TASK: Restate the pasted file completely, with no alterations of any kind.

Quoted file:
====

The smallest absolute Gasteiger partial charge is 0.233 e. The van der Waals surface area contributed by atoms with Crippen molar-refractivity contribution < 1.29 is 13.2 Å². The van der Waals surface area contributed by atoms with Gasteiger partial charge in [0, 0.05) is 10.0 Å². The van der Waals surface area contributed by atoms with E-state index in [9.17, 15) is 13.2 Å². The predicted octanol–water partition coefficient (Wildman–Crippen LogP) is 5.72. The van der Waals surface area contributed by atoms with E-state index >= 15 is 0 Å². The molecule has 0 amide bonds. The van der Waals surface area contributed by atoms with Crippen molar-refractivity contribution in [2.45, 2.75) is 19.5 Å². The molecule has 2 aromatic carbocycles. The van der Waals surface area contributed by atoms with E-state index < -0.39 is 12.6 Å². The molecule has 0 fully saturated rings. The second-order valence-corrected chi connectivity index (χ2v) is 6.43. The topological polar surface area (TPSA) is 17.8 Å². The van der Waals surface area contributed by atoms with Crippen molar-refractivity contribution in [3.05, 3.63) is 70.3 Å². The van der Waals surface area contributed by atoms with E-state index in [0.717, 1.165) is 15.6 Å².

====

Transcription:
The smallest absolute Gasteiger partial charge is 0.233 e. The van der Waals surface area contributed by atoms with Crippen molar-refractivity contribution < 1.29 is 13.2 Å². The van der Waals surface area contributed by atoms with Gasteiger partial charge in [0, 0.05) is 10.0 Å². The van der Waals surface area contributed by atoms with E-state index in [9.17, 15) is 13.2 Å². The predicted octanol–water partition coefficient (Wildman–Crippen LogP) is 5.72. The van der Waals surface area contributed by atoms with E-state index >= 15 is 0 Å². The molecule has 0 amide bonds. The van der Waals surface area contributed by atoms with Crippen molar-refractivity contribution in [2.45, 2.75) is 19.5 Å². The molecule has 2 aromatic carbocycles. The van der Waals surface area contributed by atoms with E-state index < -0.39 is 12.6 Å². The molecule has 0 fully saturated rings. The second-order valence-corrected chi connectivity index (χ2v) is 6.43. The topological polar surface area (TPSA) is 17.8 Å². The van der Waals surface area contributed by atoms with Crippen molar-refractivity contribution in [3.05, 3.63) is 70.3 Å². The van der Waals surface area contributed by atoms with E-state index in [0.717, 1.165) is 15.6 Å².